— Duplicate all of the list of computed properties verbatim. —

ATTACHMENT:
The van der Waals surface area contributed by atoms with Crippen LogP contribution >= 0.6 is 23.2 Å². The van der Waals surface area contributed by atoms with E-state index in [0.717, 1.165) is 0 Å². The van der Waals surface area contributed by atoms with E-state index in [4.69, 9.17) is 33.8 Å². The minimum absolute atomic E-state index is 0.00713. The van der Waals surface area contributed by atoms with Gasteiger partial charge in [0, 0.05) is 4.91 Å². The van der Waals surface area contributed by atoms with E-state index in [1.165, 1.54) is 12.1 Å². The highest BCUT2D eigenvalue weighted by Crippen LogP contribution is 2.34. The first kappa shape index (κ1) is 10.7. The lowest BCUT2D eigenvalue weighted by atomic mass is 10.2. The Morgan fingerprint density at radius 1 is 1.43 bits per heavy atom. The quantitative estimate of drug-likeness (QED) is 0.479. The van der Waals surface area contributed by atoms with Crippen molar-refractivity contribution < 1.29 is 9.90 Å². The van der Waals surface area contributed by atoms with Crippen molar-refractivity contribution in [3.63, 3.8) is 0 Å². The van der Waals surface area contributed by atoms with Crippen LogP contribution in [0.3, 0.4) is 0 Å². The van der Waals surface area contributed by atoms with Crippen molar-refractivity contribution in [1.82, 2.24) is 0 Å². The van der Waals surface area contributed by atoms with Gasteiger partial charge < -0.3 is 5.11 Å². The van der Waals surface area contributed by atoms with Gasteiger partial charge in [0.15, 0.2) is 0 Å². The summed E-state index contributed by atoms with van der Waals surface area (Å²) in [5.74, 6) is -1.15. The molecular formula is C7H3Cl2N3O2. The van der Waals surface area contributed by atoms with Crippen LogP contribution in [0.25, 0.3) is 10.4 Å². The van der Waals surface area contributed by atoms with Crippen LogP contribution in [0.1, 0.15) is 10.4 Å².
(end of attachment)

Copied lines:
The van der Waals surface area contributed by atoms with Crippen LogP contribution >= 0.6 is 23.2 Å². The van der Waals surface area contributed by atoms with E-state index in [0.717, 1.165) is 0 Å². The van der Waals surface area contributed by atoms with E-state index in [4.69, 9.17) is 33.8 Å². The minimum absolute atomic E-state index is 0.00713. The van der Waals surface area contributed by atoms with Gasteiger partial charge in [0, 0.05) is 4.91 Å². The van der Waals surface area contributed by atoms with E-state index in [1.165, 1.54) is 12.1 Å². The highest BCUT2D eigenvalue weighted by Crippen LogP contribution is 2.34. The first kappa shape index (κ1) is 10.7. The lowest BCUT2D eigenvalue weighted by atomic mass is 10.2. The Morgan fingerprint density at radius 1 is 1.43 bits per heavy atom. The quantitative estimate of drug-likeness (QED) is 0.479. The van der Waals surface area contributed by atoms with Crippen molar-refractivity contribution < 1.29 is 9.90 Å². The van der Waals surface area contributed by atoms with Crippen molar-refractivity contribution in [3.63, 3.8) is 0 Å². The van der Waals surface area contributed by atoms with Crippen LogP contribution in [0.3, 0.4) is 0 Å². The van der Waals surface area contributed by atoms with Crippen molar-refractivity contribution in [1.82, 2.24) is 0 Å². The van der Waals surface area contributed by atoms with Gasteiger partial charge < -0.3 is 5.11 Å². The van der Waals surface area contributed by atoms with Gasteiger partial charge in [0.15, 0.2) is 0 Å². The summed E-state index contributed by atoms with van der Waals surface area (Å²) in [5.74, 6) is -1.15. The molecular formula is C7H3Cl2N3O2. The van der Waals surface area contributed by atoms with Crippen LogP contribution in [0.25, 0.3) is 10.4 Å². The van der Waals surface area contributed by atoms with Crippen LogP contribution in [0.1, 0.15) is 10.4 Å².